Liquid Assets: Scoping out stores' sites, and something new

  • Article by: BILL WARD , Star Tribune
  • Updated: October 5, 2008 - 12:54 PM

Like the venues themselves, local wine stores' websites come in all sizes and formats, even if the shape remains pretty much the same.

Some of the better stores where the business is built around low prices and a loyal customer base have no website (Hennepin Lake, Thomas Liquors and Solo Vino). Others are pretty bare-bones, providing no hint of just how stout their stores are: Aurora ( and Zipp's (

Some sites do one thing well, which happens to coincide with every retailer's basic mission: sell wine. Among the places where customers can point and click to their wallet's content: 1st Grand Ave. Liquors (www., BrightWines ( and Sam's ( Sutler's ( does likewise and also has some other useful info at its site.

Now, for a case of 1982 Latour, which local store has the quickest, easiest-to-use ordering system? Why, it's Chicago Lake (www.chicago, which also boasts a great glossary and suggestions on hundreds of suggested food pairings; might want to take Fhima's and Goodfellow's off your list of recommended hangouts, though, guys.

Staying current actually is a common problem. Event listings at the otherwise useful sites for the Cellars ( and the Wine Shop ( are out of date.

Interestingly, a trio of stores owned and operated by couples have done a splendid job of making their websites spot-on electronic embodiments of their stores. Prospective customers can get a strong notion of whether they should check out these stores by perusing the websites.

The Little Wine Shoppe's site ( is lean, clean, vibrant and easy to maneuver around, reflecting the welcoming ambience of Jeffrey and Chris Huff's cozy jewel. The Wine Thief's version ( bears the imprimatur of co-owners Paul and Trina Wentzel: hip, literate, playful and passionate about wine and food (with some swell recipes). The web page for the Wine Markets ( is romantic and refined without feeling stuffy, just like proprietors Bob and Kristen Kowalski.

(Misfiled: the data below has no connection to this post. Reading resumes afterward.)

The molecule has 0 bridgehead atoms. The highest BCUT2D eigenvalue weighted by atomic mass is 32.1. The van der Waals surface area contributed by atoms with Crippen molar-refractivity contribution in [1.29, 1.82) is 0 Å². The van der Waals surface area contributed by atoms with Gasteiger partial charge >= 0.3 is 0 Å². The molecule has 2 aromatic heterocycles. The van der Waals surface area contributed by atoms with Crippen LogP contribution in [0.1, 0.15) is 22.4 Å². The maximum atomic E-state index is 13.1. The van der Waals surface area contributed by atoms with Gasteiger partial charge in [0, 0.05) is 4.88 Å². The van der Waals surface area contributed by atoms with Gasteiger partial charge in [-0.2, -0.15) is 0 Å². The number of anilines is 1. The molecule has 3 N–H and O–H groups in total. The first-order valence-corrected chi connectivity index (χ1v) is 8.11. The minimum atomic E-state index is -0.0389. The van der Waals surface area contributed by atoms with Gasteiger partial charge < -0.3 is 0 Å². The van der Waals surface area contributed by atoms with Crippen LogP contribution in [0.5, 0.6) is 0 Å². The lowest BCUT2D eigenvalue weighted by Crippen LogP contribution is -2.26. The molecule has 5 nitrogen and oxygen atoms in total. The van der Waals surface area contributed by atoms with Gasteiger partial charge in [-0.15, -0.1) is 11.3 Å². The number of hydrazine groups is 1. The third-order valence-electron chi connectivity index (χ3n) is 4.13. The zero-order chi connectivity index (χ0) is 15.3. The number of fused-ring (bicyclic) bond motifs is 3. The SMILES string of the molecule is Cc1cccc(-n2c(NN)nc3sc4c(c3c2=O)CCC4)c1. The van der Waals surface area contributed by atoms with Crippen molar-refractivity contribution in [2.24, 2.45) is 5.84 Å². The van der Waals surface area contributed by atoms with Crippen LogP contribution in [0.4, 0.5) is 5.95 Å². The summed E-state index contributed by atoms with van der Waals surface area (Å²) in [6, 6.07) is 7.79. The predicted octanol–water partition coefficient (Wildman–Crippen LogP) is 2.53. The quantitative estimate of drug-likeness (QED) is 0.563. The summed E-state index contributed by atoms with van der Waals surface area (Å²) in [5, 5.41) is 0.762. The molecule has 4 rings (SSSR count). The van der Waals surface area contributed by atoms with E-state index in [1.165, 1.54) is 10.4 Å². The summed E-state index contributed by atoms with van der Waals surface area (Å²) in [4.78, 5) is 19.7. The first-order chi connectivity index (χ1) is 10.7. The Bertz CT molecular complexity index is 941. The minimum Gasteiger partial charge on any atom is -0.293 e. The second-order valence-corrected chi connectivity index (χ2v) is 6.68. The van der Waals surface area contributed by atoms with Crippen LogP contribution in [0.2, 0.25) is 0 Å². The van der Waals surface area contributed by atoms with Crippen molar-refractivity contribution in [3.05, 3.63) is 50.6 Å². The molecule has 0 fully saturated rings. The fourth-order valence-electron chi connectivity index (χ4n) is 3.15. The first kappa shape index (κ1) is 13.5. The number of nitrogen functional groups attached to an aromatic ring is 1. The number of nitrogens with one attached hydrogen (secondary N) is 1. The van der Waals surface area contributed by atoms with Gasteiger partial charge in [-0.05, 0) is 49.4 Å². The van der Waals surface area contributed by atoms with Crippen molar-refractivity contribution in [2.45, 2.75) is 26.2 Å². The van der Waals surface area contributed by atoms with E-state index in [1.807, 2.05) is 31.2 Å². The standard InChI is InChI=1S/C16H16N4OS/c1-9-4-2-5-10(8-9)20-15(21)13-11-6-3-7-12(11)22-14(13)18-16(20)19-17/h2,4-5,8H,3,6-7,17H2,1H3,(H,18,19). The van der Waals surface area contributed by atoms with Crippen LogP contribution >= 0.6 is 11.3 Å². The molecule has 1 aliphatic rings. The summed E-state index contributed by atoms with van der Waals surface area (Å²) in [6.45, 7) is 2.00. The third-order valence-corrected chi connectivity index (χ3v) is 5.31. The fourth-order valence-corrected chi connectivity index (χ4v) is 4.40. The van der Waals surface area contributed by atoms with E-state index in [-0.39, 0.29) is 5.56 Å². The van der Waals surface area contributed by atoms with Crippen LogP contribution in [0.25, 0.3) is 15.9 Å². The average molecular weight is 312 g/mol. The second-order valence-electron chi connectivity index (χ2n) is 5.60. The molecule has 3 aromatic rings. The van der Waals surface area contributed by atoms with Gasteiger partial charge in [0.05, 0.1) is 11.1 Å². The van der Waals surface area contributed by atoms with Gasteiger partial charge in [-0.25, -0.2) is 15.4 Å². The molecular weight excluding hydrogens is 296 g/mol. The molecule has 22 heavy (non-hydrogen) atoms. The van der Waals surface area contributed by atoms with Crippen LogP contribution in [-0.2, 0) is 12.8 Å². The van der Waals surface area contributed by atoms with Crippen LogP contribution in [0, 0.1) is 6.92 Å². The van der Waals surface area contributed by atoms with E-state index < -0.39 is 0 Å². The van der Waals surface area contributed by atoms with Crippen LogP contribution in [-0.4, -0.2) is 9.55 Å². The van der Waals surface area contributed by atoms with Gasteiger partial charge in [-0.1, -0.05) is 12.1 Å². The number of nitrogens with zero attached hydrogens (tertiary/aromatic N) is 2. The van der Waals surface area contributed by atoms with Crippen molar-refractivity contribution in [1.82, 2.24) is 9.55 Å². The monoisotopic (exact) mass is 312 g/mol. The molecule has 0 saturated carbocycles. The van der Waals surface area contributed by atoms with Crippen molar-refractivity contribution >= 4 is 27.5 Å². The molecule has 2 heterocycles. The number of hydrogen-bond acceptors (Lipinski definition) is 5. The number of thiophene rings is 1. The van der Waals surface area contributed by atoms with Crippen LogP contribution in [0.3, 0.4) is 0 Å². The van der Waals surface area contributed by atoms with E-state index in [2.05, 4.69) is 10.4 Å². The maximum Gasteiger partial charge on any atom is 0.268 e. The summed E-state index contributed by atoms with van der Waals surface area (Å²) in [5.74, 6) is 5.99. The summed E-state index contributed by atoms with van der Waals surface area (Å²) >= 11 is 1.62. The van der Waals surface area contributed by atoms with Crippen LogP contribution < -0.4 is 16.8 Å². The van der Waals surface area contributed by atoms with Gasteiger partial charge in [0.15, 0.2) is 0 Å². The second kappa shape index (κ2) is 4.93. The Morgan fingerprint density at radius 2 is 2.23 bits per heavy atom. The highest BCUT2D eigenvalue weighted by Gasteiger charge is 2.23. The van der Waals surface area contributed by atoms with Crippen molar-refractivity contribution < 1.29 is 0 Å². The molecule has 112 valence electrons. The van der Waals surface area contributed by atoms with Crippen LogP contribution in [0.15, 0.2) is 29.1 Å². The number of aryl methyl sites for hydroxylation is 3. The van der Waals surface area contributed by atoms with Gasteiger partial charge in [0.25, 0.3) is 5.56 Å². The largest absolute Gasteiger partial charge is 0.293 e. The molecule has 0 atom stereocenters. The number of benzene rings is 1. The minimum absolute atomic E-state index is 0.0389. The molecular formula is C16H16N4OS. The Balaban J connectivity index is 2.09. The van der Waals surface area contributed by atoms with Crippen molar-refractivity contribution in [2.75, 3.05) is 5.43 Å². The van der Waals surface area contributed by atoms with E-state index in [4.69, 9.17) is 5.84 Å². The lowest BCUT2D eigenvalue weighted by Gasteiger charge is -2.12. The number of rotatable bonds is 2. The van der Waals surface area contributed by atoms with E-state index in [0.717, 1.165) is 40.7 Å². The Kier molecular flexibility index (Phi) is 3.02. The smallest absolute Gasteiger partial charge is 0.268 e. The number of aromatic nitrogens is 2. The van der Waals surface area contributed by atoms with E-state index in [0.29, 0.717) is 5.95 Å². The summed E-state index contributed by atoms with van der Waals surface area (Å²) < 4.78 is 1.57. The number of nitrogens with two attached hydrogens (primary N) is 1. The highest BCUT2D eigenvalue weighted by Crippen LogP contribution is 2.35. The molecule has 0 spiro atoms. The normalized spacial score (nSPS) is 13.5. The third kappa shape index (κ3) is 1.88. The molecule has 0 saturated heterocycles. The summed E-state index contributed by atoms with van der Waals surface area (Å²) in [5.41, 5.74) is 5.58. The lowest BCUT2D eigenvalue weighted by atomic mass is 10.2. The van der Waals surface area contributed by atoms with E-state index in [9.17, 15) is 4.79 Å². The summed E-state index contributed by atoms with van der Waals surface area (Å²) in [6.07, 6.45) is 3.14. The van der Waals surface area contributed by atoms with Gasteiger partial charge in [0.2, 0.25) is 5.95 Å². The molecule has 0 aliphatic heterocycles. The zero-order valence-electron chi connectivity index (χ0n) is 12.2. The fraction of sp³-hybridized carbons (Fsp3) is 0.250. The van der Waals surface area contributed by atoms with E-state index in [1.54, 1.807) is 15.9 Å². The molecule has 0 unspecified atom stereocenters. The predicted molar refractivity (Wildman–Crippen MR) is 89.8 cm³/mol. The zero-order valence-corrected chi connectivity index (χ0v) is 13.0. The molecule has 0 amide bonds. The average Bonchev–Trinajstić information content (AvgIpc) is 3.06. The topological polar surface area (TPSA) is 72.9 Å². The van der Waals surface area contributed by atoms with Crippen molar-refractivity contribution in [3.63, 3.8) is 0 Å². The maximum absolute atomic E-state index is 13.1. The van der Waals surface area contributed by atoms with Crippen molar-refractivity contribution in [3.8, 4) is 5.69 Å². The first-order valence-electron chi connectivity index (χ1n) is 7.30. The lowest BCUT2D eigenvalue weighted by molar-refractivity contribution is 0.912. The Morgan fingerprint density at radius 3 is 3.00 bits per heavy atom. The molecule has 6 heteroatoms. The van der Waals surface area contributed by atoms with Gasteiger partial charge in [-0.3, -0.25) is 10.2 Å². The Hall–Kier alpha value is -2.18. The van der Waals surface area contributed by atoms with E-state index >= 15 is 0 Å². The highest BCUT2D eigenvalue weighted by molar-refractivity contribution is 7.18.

Also reflecting its in-store approach is Buon Giorno (, where there's just a link to a price list.

Meanwhile, two local chains with splendid overall selections and wide-ranging sites, WineStreet Spirits ( and Haskell's (, are making them even better. Look for the enhancements to arrive soon.

But the big news on this front is today's launch of the Wine Company's page, where consumers can choose from the local distributor's 2,000 or so selections and have the wines delivered.

CEO Larry Colbeck has ensured that it's a win-win scenario: Each customer selects a local wine store, which gets its cut of the revenue, but since virtually no retailer carries more than about 10 percent of TWC's inventory, the selection is unprecedented. There's a ton of other info at the site, plus a blog and Q&A option with a colorful character named Marcus Mansavage.

Read Ward on Wine at


    Hook & Ladder Russian River Valley Gewürztraminer 2006

    Experience: Somehow lush AND lean, with layers of flavor from the get-go, this $14 wine lives up to its varietal name. (In German, gewürz = spicy, traminer = wine; it's pronounced guh-VURZ-trah-meen-er). It's very aromatic, with a tart start followed by a whole lot of apricot and peach with touches of citrus and spice.

    Setting: This rocked with a simple curried chicken stir-fry and almost certainly would work with any spicy Thai or Indian dish as well as crab, scallops, a melon-prosciutto appetizer and buttery cheeses or desserts.

    Backstory: This marks a second chance in the second career of owner/winemaster Cecil DeLoach. His eponymous winery filed for Chapter 11 and was sold in 2005 to Boisset, so he started this enterprise and named it in honor of his first career, as a San Francisco fireman for 16 years. Hard not to root for a comeback like that. BILL WARD

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